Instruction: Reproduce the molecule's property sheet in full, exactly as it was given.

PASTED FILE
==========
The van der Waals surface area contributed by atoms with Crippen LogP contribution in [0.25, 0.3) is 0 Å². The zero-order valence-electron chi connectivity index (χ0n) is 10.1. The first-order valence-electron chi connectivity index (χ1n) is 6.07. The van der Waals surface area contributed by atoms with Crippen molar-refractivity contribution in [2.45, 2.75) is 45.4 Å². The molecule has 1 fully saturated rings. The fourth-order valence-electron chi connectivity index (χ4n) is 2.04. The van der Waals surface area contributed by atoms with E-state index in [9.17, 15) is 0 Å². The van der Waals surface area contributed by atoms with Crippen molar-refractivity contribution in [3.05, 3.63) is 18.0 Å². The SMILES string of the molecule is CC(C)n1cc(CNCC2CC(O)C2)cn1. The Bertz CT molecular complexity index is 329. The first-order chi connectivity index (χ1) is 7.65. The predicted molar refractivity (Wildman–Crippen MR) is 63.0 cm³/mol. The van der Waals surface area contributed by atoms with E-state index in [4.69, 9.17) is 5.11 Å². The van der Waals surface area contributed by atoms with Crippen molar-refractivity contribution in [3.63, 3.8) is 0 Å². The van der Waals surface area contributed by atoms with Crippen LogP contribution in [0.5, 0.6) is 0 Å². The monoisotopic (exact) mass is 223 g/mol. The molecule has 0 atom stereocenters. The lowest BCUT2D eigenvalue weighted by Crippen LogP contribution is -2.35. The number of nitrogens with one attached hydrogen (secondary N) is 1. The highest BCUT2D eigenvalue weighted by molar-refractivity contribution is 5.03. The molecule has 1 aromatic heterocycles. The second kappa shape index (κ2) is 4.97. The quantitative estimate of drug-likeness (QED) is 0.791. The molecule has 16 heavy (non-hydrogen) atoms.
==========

The van der Waals surface area contributed by atoms with Crippen LogP contribution in [0.25, 0.3) is 0 Å². The zero-order valence-electron chi connectivity index (χ0n) is 10.1. The first-order valence-electron chi connectivity index (χ1n) is 6.07. The van der Waals surface area contributed by atoms with Crippen molar-refractivity contribution in [2.45, 2.75) is 45.4 Å². The molecule has 1 fully saturated rings. The fourth-order valence-electron chi connectivity index (χ4n) is 2.04. The van der Waals surface area contributed by atoms with E-state index in [9.17, 15) is 0 Å². The van der Waals surface area contributed by atoms with Crippen molar-refractivity contribution in [3.05, 3.63) is 18.0 Å². The SMILES string of the molecule is CC(C)n1cc(CNCC2CC(O)C2)cn1. The Bertz CT molecular complexity index is 329. The first-order chi connectivity index (χ1) is 7.65. The predicted molar refractivity (Wildman–Crippen MR) is 63.0 cm³/mol. The van der Waals surface area contributed by atoms with E-state index in [4.69, 9.17) is 5.11 Å². The van der Waals surface area contributed by atoms with Crippen molar-refractivity contribution in [3.63, 3.8) is 0 Å². The van der Waals surface area contributed by atoms with Crippen LogP contribution in [0.5, 0.6) is 0 Å². The monoisotopic (exact) mass is 223 g/mol. The molecule has 0 atom stereocenters. The lowest BCUT2D eigenvalue weighted by Crippen LogP contribution is -2.35. The number of nitrogens with one attached hydrogen (secondary N) is 1. The highest BCUT2D eigenvalue weighted by molar-refractivity contribution is 5.03. The molecule has 1 aromatic heterocycles. The second kappa shape index (κ2) is 4.97. The quantitative estimate of drug-likeness (QED) is 0.791. The molecule has 16 heavy (non-hydrogen) atoms.